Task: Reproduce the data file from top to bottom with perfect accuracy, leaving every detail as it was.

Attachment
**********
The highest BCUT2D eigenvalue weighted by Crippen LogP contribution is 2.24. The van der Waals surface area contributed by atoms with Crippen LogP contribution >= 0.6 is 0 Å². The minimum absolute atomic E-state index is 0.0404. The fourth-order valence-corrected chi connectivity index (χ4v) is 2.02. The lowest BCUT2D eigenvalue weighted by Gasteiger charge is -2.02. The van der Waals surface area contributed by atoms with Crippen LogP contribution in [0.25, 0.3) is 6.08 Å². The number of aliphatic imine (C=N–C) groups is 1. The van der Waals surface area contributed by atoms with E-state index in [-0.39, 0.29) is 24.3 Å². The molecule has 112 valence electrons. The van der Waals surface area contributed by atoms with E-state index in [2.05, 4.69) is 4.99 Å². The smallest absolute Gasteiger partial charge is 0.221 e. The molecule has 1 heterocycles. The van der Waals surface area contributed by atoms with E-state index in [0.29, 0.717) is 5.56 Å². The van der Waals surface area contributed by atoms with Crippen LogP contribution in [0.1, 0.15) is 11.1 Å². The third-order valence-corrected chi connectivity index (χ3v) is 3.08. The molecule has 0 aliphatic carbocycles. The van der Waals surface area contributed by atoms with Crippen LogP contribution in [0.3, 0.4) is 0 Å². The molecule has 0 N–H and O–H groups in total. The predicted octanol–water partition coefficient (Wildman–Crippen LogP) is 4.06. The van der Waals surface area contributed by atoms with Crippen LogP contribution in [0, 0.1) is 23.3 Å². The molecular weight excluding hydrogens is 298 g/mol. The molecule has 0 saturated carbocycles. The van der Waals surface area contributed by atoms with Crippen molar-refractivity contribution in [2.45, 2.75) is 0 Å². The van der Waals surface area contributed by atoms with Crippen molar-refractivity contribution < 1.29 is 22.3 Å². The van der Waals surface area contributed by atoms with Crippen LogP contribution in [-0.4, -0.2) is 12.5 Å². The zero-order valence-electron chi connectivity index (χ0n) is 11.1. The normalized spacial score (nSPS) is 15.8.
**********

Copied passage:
The highest BCUT2D eigenvalue weighted by Crippen LogP contribution is 2.24. The van der Waals surface area contributed by atoms with Crippen LogP contribution >= 0.6 is 0 Å². The minimum absolute atomic E-state index is 0.0404. The fourth-order valence-corrected chi connectivity index (χ4v) is 2.02. The lowest BCUT2D eigenvalue weighted by Gasteiger charge is -2.02. The van der Waals surface area contributed by atoms with Crippen LogP contribution in [0.25, 0.3) is 6.08 Å². The number of aliphatic imine (C=N–C) groups is 1. The van der Waals surface area contributed by atoms with E-state index in [-0.39, 0.29) is 24.3 Å². The molecule has 112 valence electrons. The van der Waals surface area contributed by atoms with E-state index in [2.05, 4.69) is 4.99 Å². The smallest absolute Gasteiger partial charge is 0.221 e. The molecule has 1 heterocycles. The van der Waals surface area contributed by atoms with E-state index in [0.29, 0.717) is 5.56 Å². The van der Waals surface area contributed by atoms with Crippen LogP contribution in [0.1, 0.15) is 11.1 Å². The third-order valence-corrected chi connectivity index (χ3v) is 3.08. The molecule has 0 aliphatic carbocycles. The van der Waals surface area contributed by atoms with Crippen LogP contribution in [0.3, 0.4) is 0 Å². The molecule has 0 N–H and O–H groups in total. The predicted octanol–water partition coefficient (Wildman–Crippen LogP) is 4.06. The van der Waals surface area contributed by atoms with Crippen LogP contribution in [0, 0.1) is 23.3 Å². The molecular weight excluding hydrogens is 298 g/mol. The molecule has 0 saturated carbocycles. The van der Waals surface area contributed by atoms with Crippen molar-refractivity contribution in [2.45, 2.75) is 0 Å². The van der Waals surface area contributed by atoms with Crippen molar-refractivity contribution < 1.29 is 22.3 Å². The van der Waals surface area contributed by atoms with Crippen LogP contribution in [-0.4, -0.2) is 12.5 Å². The zero-order valence-electron chi connectivity index (χ0n) is 11.1. The normalized spacial score (nSPS) is 15.8.